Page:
The German Army is ready for NATO Response Force 2022-2024
The German Army is ready for NATO Response Force 2022-2024
- National and Collective Defence
- Reading time:
- 6 MIN
With the 37 Armoured Infantry Brigade “Freistaat Sachsen”, the German Army has already begun providing military personnel for the NATO Response Force (NRF) 2022-2024. And from next year, this brigade will also assume the special role of lead element for the multinational land components of the NATO Very High Readiness Joint Task Force (VJTFVery High Readiness Joint Task Force ), the so-called spearhead of NATO. The VJTFVery High Readiness Joint Task Force is also part of the NRF.
37 Armoured Infantry Brigade is part of 10 Armoured Division in Veitshöchheim. The HQ of 10 Armoured Division provides the proportionate national HQ for all German NRF forces (except naval forces), which ensures national command and control upon activation of the NRF 2022-2024. After the VJTFVery High Readiness Joint Task Force commitment of 9 Armour Demonstration Brigade in 2019, Germany thus provides another essential and credible contribution to the responsiveness of the Alliance.
The commitment to the NRF ranges from the stand-up phase in 2022 (preparation and certification phase) to the standby phase in 2023 (state of alert phase) to the stand-down phase in 2024 (after-action activity phase). Since early 2020, 37 Armoured Infantry Brigade has engaged in intense preparation for this commitment. Together with the Netherlands and Norway as well as other troop-contributing nations, Germany has thus been committed to the NRF since the beginning of 2022. The Saxon formation can benefit from the lessons learned in the context of VJTFVery High Readiness Joint Task Force (L) 2029. It will incorporate into its working process the experiences that 9 Armour Demonstration Brigade made in terms of HQ processes, logistic challenges and the early integration of multinational forces and adopt the processes developed by the Brigade to deal with these challenges. Capabilities and structures have also changed, of course, and so 2019 is not a blueprint for every aspect in 2023.
What is the VJTFVery High Readiness Joint Task Force ?
The VJTFVery High Readiness Joint Task Force is part of the NRF. The establishment of the VJTFVery High Readiness Joint Task Force was decided as part of the “Readiness Action Plan” at the NATO Summit in Newport, Wales, in September 2014. Against the backdrop of Russia’s actions towards Ukraine and the illegal annexation of Crimea, the NATO member states considered it an urgent necessity to be capable of a rapid and flexible response to security developments by means of a “spearhead”, the VJTFVery High Readiness Joint Task Force . The VJTFVery High Readiness Joint Task Force is an essential element of deterrence and defence in Europe. It is characterised by its high operational readiness, its full range of equipment and its readiness to deploy within 48 to 72 hours.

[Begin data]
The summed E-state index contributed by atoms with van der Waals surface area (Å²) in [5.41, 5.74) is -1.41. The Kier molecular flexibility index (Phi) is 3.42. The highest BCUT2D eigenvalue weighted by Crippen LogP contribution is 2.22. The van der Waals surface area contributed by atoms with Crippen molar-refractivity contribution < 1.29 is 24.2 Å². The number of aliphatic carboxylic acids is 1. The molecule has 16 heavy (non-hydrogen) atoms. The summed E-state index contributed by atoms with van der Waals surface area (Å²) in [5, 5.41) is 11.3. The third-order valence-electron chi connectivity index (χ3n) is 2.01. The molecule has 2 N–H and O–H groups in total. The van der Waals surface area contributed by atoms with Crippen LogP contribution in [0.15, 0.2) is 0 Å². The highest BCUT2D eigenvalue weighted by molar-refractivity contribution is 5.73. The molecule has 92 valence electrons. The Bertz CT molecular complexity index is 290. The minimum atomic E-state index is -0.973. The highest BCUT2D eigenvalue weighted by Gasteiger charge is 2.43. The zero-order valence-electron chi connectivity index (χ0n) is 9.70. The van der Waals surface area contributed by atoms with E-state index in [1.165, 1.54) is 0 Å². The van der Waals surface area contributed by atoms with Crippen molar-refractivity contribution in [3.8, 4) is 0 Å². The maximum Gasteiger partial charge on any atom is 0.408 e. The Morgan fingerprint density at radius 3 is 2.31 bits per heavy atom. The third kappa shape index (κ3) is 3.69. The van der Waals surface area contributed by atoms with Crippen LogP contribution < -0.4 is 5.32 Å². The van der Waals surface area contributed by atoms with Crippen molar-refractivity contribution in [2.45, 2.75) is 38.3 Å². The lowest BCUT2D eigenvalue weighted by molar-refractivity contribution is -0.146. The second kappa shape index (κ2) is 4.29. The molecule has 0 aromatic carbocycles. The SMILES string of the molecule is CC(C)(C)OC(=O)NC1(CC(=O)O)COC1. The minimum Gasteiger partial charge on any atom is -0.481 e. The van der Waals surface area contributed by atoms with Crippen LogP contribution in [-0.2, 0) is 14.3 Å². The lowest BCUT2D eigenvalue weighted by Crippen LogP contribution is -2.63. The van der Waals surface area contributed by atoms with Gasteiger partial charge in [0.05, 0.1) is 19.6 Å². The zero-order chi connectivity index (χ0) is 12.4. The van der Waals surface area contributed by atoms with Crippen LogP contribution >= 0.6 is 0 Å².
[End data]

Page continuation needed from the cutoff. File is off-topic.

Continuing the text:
In addition to its land components, the NATO spearhead includes, among others, air forces, naval forces as well as cyber and special forces. As far as the VJTFVery High Readiness Joint Task Force land components are concerned, NATO calls for providing an operational, self-sufficient and mission-capable formation, a reinforced multinational combat brigade.
The employment of the VJTFVery High Readiness Joint Task Force is decided at the political level by the NATO member states. The German Bundestag then decides at the national level whether German forces will participate in a NATO mission.
- The mission as an NRF(L) brigade includes a three-year commitment with different phases (stand-up, standby and stand-down) and corresponding alert times, the so-called notice to move (NTM).
- The NRF force package, which includes the VJTFVery High Readiness Joint Task Force (L) brigade, may be reinforced by up to two other brigades of the Initial Follow-On Forces Group (IFFG), which are the preceding and the subsequent VJTFVery High Readiness Joint Task Force forces in the stand-up and the stand-down phases, respectively. The VJTFVery High Readiness Joint Task Force (L) is commanded by a Land Component Command, which changes annually and is provided by one of the multinational corps HQs.